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BRN Speaker Series: A conversation with Caroline Hossein & Ebun Joseph

November 16, 2022, 4:00-6:00pm

 

The Black Research Network (BRN) returns to the Coach House for the second instalment of its Speaker Series featuring Caroline Hossein and Ebun Joseph. The BRN's Speaker Series invites the greatest minds from the University of Toronto and beyond to engage in meaningful conversations and inquiries about their recent work and careers. Join Hossein and Joseph as they converse about the history of feminist political economies in Canada and beyond.

Please note this is an hybrid event with in-person and virtual registration options.

REGISTER ONLINE

Location

McLuhan Centre for Culture and Technology

39A Queens Park Crescent, Toronto ON

NEWS + UPCOMING EVENTS

 

PAST EVENTS

Click on images for event details

Culture/Work/Resistance

May 30, 2017

 

A book launch and author discussion for three new titles on
Culture/Work/Resistance in a Digital Age.

Mark Banks Creative Justice: Cultural Industries, Work and Inequality (Rowman and Littlefield).

Launched by Sarah Sharma.

​Enda Brophy Language Put to Work: The Making of the Global Call Centre Workforce (Palgrave MacMillan). Launched by Ursula Huws.

Nicole Cohen Writer's Rights: Freelance Journalism in a Digital Age (McGill-Queen's University Press).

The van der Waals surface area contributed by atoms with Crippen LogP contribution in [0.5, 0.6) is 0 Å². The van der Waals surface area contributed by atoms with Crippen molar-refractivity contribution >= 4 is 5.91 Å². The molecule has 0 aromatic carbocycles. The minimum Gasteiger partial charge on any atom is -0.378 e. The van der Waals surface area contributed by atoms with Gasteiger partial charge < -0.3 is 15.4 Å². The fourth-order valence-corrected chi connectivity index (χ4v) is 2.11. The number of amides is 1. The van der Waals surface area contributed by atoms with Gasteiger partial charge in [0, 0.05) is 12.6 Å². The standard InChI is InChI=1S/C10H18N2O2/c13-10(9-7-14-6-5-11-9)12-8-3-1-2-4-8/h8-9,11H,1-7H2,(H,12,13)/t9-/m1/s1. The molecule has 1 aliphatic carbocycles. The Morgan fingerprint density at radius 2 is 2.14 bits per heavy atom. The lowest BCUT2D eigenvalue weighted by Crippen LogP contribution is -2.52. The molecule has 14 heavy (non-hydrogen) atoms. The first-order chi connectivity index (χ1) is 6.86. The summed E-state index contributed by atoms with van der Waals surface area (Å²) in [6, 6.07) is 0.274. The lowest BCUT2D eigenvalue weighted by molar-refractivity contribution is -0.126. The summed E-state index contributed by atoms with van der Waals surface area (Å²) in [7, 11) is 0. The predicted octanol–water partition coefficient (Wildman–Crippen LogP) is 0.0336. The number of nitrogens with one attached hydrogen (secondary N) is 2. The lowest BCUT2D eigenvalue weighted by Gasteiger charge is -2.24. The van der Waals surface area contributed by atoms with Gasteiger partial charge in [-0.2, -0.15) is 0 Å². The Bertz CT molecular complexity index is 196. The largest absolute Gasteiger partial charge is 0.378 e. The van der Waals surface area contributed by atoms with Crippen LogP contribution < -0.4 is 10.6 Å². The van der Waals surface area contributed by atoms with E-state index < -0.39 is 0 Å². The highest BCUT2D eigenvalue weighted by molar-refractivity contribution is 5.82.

Launched by Tanner Mirrlees.

Care, Automated

October 21, 2017

A workshop with Amelia Abreu, Marc Böhlen, Hermenio Lima, Ian Roderick, Sarah Sharma,

David Harris Smith + Frauke Zeller. Hosted by Letters & Handshakes.

 

Presented in partnership with Blackwood Gallery as part of their year long series:

Take, Care.

The habit of attaching “care” to innately positive attributes obscures its entanglement with dominant systems of power and control. The ambivalence of care is crisply reflected in technological configurations of care/work. In this workshop, seven researchers share their inquiries into intersections of care and technology, in particular, automation. Questioning technological fixes to care crisis, Care, Automated examines how care work’s ongoing machinization coexists with and deepens, rather than disrupts, entrenched social hierarchies and prevailing economic imperatives. Beyond providing critical diagnostics, however, the workshop also sets out to consider how technologies of care/work might be ethically and collaboratively reimagined.